European artists and writers, from Voltaire and Goethe to Ian Fleming and F. Scott Fitzgerald, have found inspiration among the hills, valleys and mountains of Switzerland - and it’s not hard to see why.
Here are five authors whose visits to Switzerland had a strong influence on their work. We challenge you to read them and not feel inspired to travel here yourself.
1. Lord Byron
Together with some literary pals, Byron spent five months in a chateau by Lake Geneva, drinking plenty of wine and taking liquid opium. But the group were a lot more productive than most 20-somethings on holiday, with all of them penning works that would enter the English literary canon.
A volcanic eruption in Indonesia meant a cloud of volcanic ash had settled across the landscape, and the summer was dark and gloomy, but Byron’s diaries reveal how much he enjoyed taking excursions around the area. He was particularly impressed by the Château de Chillon, a former prison, and wrote a 392-line poem about it: The Prisoner of Chillon. Visit the castle today, and it’s rumoured you can see graffiti carved by Byron himself in its dungeon.
2. Mary Shelley
18-year-old Shelley, then Mary Godwin, accompanied Byron and her future husband Percy Shelley on the trip, which is where she came up with the idea for Frankenstein. Trapped inside by the poor weather one evening, the group decided to take it in turns to come up with a horror story, which is when Shelley conceived the idea of a monster created by an ambitious doctor. Dr Frankenstein is from Geneva, and the book contains plenty of references to the area’s lakes and mountains.
Another member of the group, Dr Polidori, wrote The Vampyre at the same time; thought to be the first vampire story in English, it was later adapted into Bram Stoker’s Count Dracula.
3. Sir Arthur Conan Doyle
Conan Doyle travelled to Switzerland frequently - in fact he played a key role in the development of alpine skiing in Switzerland. He actually did a lot more than writing; he was also a physician, political campaigner, freemason and keen sportsman, and was fed up of being defined solely by his stories about the fictional detective, Sherlock Holmes.
So he was searching for a way to kill off his creation, and the impressive Reichenbach Falls, close to Meiringen, provided a suitably dramatic setting for the final showdown between Holmes, and his nemesis, Professor Moriarty. The description of the scene is one of Conan Doyle’s most celebrated passages, though the outcry from grieving Holmes fans - or was it the large check offered by publishers - proved incentive enough to resurrect his hero.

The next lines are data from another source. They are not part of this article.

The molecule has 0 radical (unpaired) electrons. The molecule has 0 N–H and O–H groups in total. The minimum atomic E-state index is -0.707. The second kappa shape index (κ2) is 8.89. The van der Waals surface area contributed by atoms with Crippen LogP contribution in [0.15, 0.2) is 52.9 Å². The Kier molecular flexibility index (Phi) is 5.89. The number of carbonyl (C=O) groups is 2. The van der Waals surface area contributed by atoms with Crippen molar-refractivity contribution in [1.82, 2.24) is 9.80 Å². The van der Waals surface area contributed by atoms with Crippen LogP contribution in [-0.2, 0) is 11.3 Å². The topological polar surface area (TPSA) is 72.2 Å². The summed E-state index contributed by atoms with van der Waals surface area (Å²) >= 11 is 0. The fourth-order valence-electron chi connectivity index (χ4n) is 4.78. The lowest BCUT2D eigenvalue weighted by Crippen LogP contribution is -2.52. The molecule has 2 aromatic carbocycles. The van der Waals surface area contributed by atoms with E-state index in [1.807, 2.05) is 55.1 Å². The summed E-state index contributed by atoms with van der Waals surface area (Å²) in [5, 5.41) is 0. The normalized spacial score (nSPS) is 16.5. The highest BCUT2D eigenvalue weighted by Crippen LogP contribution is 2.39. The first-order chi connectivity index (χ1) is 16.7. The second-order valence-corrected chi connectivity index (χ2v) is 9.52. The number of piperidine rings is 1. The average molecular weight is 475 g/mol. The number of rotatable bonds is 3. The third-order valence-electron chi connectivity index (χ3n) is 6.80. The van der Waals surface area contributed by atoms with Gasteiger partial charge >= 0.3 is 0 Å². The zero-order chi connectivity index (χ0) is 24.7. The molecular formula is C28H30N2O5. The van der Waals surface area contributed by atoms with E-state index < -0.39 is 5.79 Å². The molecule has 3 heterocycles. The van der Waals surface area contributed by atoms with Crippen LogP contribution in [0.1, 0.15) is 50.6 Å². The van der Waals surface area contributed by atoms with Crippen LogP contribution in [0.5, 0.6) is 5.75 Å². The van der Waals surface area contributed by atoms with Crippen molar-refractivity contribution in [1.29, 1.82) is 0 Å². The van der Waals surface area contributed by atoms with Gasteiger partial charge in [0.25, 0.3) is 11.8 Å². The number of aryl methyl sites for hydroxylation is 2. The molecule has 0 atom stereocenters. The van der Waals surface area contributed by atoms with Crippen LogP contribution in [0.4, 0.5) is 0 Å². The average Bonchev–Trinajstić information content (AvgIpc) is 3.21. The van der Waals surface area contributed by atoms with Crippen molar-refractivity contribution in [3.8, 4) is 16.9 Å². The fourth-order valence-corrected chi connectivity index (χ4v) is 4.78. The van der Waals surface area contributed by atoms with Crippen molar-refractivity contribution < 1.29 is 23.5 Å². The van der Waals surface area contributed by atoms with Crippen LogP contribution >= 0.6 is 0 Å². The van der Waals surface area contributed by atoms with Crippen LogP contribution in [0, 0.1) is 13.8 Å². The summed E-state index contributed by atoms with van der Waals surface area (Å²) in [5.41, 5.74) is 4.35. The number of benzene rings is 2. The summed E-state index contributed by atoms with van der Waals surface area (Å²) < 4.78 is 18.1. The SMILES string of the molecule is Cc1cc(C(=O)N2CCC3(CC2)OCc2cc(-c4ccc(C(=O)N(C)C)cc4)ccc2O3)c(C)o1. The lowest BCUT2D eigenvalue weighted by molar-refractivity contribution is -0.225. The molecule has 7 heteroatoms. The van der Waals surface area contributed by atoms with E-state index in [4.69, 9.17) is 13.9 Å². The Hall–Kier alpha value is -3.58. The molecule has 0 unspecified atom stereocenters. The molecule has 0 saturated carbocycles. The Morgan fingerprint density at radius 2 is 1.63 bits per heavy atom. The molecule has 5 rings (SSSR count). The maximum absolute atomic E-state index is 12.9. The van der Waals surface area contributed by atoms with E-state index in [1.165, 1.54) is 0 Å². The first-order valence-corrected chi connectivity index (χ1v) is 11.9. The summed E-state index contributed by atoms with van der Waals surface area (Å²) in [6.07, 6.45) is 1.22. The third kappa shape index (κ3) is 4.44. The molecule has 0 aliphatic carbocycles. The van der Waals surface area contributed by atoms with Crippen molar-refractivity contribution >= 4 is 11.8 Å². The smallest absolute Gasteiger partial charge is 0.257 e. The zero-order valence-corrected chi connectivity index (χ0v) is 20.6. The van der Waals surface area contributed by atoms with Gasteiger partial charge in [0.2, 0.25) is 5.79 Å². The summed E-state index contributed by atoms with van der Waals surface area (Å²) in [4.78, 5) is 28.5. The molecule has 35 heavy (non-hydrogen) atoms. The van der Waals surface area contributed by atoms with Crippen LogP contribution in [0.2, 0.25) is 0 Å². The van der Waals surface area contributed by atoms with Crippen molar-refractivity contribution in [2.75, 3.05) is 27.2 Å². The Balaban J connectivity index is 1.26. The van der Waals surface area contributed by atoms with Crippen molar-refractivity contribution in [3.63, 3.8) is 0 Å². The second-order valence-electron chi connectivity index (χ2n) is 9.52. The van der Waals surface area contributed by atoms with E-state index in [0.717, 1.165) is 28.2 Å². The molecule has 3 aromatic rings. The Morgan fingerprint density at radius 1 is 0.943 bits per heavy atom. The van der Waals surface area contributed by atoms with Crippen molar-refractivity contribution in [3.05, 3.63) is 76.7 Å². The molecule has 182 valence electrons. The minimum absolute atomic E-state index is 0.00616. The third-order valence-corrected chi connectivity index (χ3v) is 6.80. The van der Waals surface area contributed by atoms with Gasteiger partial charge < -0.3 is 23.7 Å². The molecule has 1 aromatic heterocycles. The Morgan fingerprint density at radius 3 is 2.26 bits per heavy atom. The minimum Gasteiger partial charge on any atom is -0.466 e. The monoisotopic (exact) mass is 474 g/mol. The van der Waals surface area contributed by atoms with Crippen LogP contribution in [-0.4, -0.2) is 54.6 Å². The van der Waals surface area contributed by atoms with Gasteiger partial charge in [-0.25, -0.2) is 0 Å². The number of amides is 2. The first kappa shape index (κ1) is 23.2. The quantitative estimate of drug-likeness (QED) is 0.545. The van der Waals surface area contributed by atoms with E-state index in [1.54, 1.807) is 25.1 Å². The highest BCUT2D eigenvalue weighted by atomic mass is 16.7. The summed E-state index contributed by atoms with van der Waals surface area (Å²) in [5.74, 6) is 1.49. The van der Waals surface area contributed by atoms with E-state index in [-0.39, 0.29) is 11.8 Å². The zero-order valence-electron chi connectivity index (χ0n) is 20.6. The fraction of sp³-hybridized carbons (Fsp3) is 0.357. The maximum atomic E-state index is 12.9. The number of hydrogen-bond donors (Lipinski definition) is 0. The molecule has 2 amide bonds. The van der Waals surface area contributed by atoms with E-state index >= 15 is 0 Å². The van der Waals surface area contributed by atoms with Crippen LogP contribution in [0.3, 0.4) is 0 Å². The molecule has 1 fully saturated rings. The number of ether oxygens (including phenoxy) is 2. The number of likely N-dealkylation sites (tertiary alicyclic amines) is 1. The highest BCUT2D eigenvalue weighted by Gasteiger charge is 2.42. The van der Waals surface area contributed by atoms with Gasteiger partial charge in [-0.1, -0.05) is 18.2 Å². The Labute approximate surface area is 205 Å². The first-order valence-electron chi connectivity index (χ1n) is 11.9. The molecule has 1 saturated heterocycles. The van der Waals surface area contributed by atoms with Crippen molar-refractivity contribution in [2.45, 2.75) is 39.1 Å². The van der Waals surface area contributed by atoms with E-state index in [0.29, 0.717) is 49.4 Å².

You can stay at the Park Hotel du Sauvage (thought to be where Conan Doyle stayed, and the inspiration for the Englischer Hof in the story) and its current director has capitalized on the connection, with a plaque, a Holmes statue and full replica of 221b Baker street, while nearby Meiringen has its own Sherlock Holmes Museum.
4. JRR Tolkien
Visiting Switzerland might be the closest you can get to Middle Earth on actual Earth. Yep, the films might be set in New Zealand, but in letters to his son, Tolkien revealed that a trip through the Swiss Alps as a teenager inspired many of the settings in his Lord of the Rings trilogy and The Hobbit: the Misty Mountains, Rivendell and the Dwarven Realm. With scenery like the Lauterbrunnen Valley’s waterfalls and forests, cliffs and glaciers, it’s easy to see why.
5. Mark Twain
A Tramp Abroad tracks Twain’s travels through Germany to Italy, passing through Switzerland ( Lucerne, Zermatt, Geneva and Interlaken), and combines beautiful descriptions of the scenery with witty observations of the locals and their customs.
One of the most beloved passages is a dramatic depiction of an ascent up the Riffelberg. There are plenty of Twain trails in different areas, so you can retrace his footsteps and see if you agree that “Switzerland is simply a large, lumpy, solid rock with a thin skin of grass stretched over it”.
6. John le Carré
While others have found artistic inspiration in Switzerland’s mountains and misty glaciers, it was the atmosphere of intrigue in the neutral country during the Cold War that enthralled John le Carré. A Perfect Spy is his most autobiographical novel – le Carré studied German at the University of Bern and became a spy there, so his depictions should be authentic.